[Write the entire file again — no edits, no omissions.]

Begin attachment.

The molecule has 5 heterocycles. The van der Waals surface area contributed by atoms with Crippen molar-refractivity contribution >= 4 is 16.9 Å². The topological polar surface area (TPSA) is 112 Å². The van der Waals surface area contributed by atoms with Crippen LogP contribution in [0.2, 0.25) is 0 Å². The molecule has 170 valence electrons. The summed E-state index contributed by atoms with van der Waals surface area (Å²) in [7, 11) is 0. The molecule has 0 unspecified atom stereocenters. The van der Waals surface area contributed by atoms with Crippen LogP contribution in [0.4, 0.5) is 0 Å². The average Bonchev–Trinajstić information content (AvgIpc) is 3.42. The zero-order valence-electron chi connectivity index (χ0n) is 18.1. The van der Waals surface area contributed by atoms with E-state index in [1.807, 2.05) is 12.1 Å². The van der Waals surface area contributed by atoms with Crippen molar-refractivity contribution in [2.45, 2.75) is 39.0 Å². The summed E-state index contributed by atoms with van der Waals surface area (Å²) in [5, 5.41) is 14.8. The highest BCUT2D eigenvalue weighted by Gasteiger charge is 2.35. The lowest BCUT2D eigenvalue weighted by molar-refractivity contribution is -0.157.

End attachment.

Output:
The molecule has 5 heterocycles. The van der Waals surface area contributed by atoms with Crippen molar-refractivity contribution >= 4 is 16.9 Å². The topological polar surface area (TPSA) is 112 Å². The van der Waals surface area contributed by atoms with Crippen LogP contribution in [0.2, 0.25) is 0 Å². The molecule has 170 valence electrons. The summed E-state index contributed by atoms with van der Waals surface area (Å²) in [7, 11) is 0. The molecule has 0 unspecified atom stereocenters. The van der Waals surface area contributed by atoms with Crippen LogP contribution in [0.4, 0.5) is 0 Å². The average Bonchev–Trinajstić information content (AvgIpc) is 3.42. The zero-order valence-electron chi connectivity index (χ0n) is 18.1. The van der Waals surface area contributed by atoms with E-state index in [1.807, 2.05) is 12.1 Å². The van der Waals surface area contributed by atoms with Crippen molar-refractivity contribution in [2.45, 2.75) is 39.0 Å². The summed E-state index contributed by atoms with van der Waals surface area (Å²) in [5, 5.41) is 14.8. The highest BCUT2D eigenvalue weighted by Gasteiger charge is 2.35. The lowest BCUT2D eigenvalue weighted by molar-refractivity contribution is -0.157.